Can I get an enhanced Minnesota ID now if I want one?
Yes. A few years after passing the law blocking implementation of the Real ID Act, some people who travel regularly to Canada were running into clearance problems. Lawmakers created an enhanced driver’s license that meets Homeland Security requirements and is available only upon request. The enhanced ID comes with an extra cost of $15. Today, fewer than 15,000 Minnesotans have the enhanced IDs, and only a handful of DMVs across the state have the infrastructure in place to issue them. Any fix would have to include more funding to issue the IDs statewide.

Let’s assume it doesn’t get fixed: Other than a Real ID, what other forms of identification can I use to fly?
Without a solution to the Real ID debacle, Minnesotans would need to show a passport, permanent residency card or other TSA-accepted ID. Here’s a full list.

But what about those privacy concerns from back in 2009? Are they still valid?
Legislators and civil liberties groups are still concerned about the potential for the Department of Homeland Security to change the rules and usage of driver’s license data, but so far no major national databases have been set up. Ben Feist, legislative director for the ACLU of Minnesota, said the slow rollout of the act has allowed Minnesota to monitor what has happened in other states. Dibble included a provision in his bill that would trigger a state review if the federal government decided to use the driver’s license data for any new purpose.

Comments (12)

  1. Submitted by Edward Blaise on 01/08/2016 - 10:48 am.

    Much ado about nothing….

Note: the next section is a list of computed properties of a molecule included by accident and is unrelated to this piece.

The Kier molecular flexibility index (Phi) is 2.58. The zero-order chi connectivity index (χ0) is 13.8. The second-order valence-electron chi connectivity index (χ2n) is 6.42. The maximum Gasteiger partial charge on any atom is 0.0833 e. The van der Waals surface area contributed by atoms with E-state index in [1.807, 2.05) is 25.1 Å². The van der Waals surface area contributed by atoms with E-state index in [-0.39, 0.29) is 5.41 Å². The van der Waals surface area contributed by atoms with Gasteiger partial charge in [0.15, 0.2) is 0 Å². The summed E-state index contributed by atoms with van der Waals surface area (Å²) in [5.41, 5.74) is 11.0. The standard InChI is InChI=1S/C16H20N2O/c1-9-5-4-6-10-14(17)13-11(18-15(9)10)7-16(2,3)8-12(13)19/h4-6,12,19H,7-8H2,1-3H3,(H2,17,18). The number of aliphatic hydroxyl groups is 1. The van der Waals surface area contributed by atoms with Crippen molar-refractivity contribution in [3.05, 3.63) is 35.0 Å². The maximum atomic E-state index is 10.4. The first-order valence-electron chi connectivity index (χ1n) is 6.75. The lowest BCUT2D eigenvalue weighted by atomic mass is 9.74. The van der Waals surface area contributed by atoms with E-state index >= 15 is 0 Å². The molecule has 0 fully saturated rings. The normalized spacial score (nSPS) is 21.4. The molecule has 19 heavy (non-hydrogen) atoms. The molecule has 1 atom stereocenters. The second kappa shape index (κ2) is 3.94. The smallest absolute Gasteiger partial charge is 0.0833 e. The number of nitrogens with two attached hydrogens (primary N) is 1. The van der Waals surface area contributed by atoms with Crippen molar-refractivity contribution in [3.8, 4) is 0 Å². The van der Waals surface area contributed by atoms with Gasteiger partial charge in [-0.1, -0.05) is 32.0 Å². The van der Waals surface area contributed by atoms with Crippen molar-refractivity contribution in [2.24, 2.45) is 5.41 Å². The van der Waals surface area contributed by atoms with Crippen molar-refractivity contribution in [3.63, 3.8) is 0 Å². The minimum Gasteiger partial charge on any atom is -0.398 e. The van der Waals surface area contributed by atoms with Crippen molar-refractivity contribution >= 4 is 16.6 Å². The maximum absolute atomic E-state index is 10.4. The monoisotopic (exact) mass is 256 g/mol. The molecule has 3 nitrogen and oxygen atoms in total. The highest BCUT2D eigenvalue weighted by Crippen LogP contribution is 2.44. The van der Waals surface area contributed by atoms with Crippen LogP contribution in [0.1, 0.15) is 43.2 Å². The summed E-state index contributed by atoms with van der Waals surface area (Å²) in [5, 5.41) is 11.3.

As one who worries more about being struck by lighting than being done in by domestic terrorism (because the odds are greater), I did elect to get a NEXUS card to facilitate travel to Canada: I completed a fairly exhaustive on line questionnaire about all things me, traveled to the border for a personal interview with US and Canadian officials, got photographed, gave 10 fingerprints (1 per digit) and signed on the dotted line about the truthfulness of all this. This was 7 years ago and my 5 year renewal was hassle free. If DNA or retinal scans were required I would have complied. My life has gone on as intended even though big brother is deep into my personal data. And I will add: if everyone had to do this we would be a safer place and a more efficient place. The interview was very quick and, in my opinion, essentially a means to look me in the eye and decide I was not nuts. I skip airport security lines and travel more easily into Canada. The front end sign up time lost has been paid back. This kind of ID should also (but does not) expedite firearms purchases. If you are actually worried about domestic terrorism you should support a rigorous, single ID system for all US inhabitants.